Assemblyman Brian Bergen blasted Gov. Phil Murphy for delaying the previously-announced reopening schedule for New Jersey’s restaurants, saying the governor was inconsiderate of the costs small businesses incur.
Originally scheduled for July 2, Murphy rescinded plans indefinitely to allow for indoor dining at 25% capacity. The governor cited citing health data from New Jersey as well as other states that he worried would cause a spike in coronavirus cases.
“After seeing COVID-19 spikes in other states driven by, in part, the return of indoor dining, we have decided to postpone indoor dining indefinitely,” said Murphy on June 29. “We’ve always said that we would not hesitate to hit pause if needed to safeguard public health. This is one of those times.”
Championing Small Businesses
“How can you tell restaurants that they can open, allow them to hire staff, order food, take reservations, invest in safety protocols, then rip away that permission in the eleventh hour?” asked Bergen (R-25).
The assemblyman defend small businesses across the state in his statement, saying they were among the hardest-hit businesses in the pandemic.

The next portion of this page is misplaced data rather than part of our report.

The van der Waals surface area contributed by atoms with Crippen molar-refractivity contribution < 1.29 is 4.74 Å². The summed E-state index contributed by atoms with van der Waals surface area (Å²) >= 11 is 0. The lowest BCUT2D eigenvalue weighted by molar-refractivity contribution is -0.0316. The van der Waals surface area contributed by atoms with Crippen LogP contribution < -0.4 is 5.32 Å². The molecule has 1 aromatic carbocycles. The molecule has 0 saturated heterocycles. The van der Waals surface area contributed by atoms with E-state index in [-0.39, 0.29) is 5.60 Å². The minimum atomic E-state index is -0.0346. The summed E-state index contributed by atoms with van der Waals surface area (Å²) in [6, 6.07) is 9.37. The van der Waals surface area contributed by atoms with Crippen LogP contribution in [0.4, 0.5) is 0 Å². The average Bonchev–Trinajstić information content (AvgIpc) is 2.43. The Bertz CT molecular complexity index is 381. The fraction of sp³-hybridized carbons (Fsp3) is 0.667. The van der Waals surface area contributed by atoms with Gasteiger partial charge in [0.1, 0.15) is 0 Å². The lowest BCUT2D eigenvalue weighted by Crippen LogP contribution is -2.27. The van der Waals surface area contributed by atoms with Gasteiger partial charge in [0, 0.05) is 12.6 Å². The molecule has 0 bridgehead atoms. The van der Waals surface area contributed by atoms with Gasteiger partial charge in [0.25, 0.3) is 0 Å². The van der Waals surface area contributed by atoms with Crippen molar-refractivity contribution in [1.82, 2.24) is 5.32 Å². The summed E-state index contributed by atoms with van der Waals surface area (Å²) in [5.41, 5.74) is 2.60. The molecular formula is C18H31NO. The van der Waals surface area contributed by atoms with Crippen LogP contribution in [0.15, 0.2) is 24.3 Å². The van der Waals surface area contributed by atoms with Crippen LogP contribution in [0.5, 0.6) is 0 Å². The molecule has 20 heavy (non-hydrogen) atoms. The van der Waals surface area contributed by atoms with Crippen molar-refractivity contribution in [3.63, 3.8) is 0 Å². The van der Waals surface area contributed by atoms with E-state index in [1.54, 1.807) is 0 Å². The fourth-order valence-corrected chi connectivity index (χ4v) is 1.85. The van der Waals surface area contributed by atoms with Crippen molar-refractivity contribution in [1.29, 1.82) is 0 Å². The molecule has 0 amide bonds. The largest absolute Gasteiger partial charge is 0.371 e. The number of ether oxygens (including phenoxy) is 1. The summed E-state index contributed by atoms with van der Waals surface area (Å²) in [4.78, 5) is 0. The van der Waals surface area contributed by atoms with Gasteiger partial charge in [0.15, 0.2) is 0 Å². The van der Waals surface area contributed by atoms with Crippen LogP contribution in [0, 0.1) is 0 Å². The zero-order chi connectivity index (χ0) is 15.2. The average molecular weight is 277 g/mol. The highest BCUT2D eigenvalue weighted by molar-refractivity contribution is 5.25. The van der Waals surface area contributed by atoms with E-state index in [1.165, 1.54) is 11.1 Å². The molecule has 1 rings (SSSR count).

“Governor Murphy has demonstrated to us time and time again that he doesn’t understand small businesses and has no advisors that do,” said Bergen.
Restaurants Bill Vetoed
Bergen argued that although the closures were to be based on citizens from other states acting irresponsibly, the information was available before Murphy made the original decision.
Further, the Bergen noted the first-term Democratic governor recently vetoed legislation designed to help restaurants stay afloat amid the crisis.
“The governor obliterated their hopes by vetoing legislation that would give them financial support, then shut them down for a second time after giving them the idea to spend what little money they have left on business they don’t have,” said the Morris County representative.
Bergen previously introduced legislation designed to curb the powers of the governor, by requiring all governors seek legislative approval for executive orders that would last beyond 14 days. The legislation failed in the Assembly.